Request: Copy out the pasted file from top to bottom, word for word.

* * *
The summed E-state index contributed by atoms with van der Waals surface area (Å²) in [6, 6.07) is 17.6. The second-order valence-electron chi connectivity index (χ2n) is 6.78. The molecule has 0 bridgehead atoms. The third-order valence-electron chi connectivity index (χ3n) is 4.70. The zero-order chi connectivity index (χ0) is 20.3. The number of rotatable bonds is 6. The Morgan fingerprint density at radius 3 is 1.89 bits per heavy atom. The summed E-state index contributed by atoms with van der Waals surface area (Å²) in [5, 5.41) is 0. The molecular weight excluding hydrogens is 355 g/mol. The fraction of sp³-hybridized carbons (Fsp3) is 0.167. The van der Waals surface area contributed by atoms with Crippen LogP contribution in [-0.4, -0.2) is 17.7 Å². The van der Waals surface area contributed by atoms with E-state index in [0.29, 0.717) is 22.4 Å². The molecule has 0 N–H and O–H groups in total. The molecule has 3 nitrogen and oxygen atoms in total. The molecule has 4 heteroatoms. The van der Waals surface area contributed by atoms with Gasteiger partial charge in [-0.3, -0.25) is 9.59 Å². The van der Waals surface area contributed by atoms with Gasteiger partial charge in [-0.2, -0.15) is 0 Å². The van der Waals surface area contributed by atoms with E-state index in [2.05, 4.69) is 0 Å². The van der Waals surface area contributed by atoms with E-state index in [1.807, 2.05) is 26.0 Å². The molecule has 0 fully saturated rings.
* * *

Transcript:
The summed E-state index contributed by atoms with van der Waals surface area (Å²) in [6, 6.07) is 17.6. The second-order valence-electron chi connectivity index (χ2n) is 6.78. The molecule has 0 bridgehead atoms. The third-order valence-electron chi connectivity index (χ3n) is 4.70. The zero-order chi connectivity index (χ0) is 20.3. The number of rotatable bonds is 6. The Morgan fingerprint density at radius 3 is 1.89 bits per heavy atom. The summed E-state index contributed by atoms with van der Waals surface area (Å²) in [5, 5.41) is 0. The molecular weight excluding hydrogens is 355 g/mol. The fraction of sp³-hybridized carbons (Fsp3) is 0.167. The van der Waals surface area contributed by atoms with Crippen LogP contribution in [-0.4, -0.2) is 17.7 Å². The van der Waals surface area contributed by atoms with E-state index in [0.29, 0.717) is 22.4 Å². The molecule has 0 N–H and O–H groups in total. The molecule has 3 nitrogen and oxygen atoms in total. The molecule has 4 heteroatoms. The van der Waals surface area contributed by atoms with Gasteiger partial charge in [-0.3, -0.25) is 9.59 Å². The van der Waals surface area contributed by atoms with Gasteiger partial charge in [-0.2, -0.15) is 0 Å². The van der Waals surface area contributed by atoms with E-state index in [2.05, 4.69) is 0 Å². The van der Waals surface area contributed by atoms with E-state index in [1.807, 2.05) is 26.0 Å². The molecule has 0 fully saturated rings.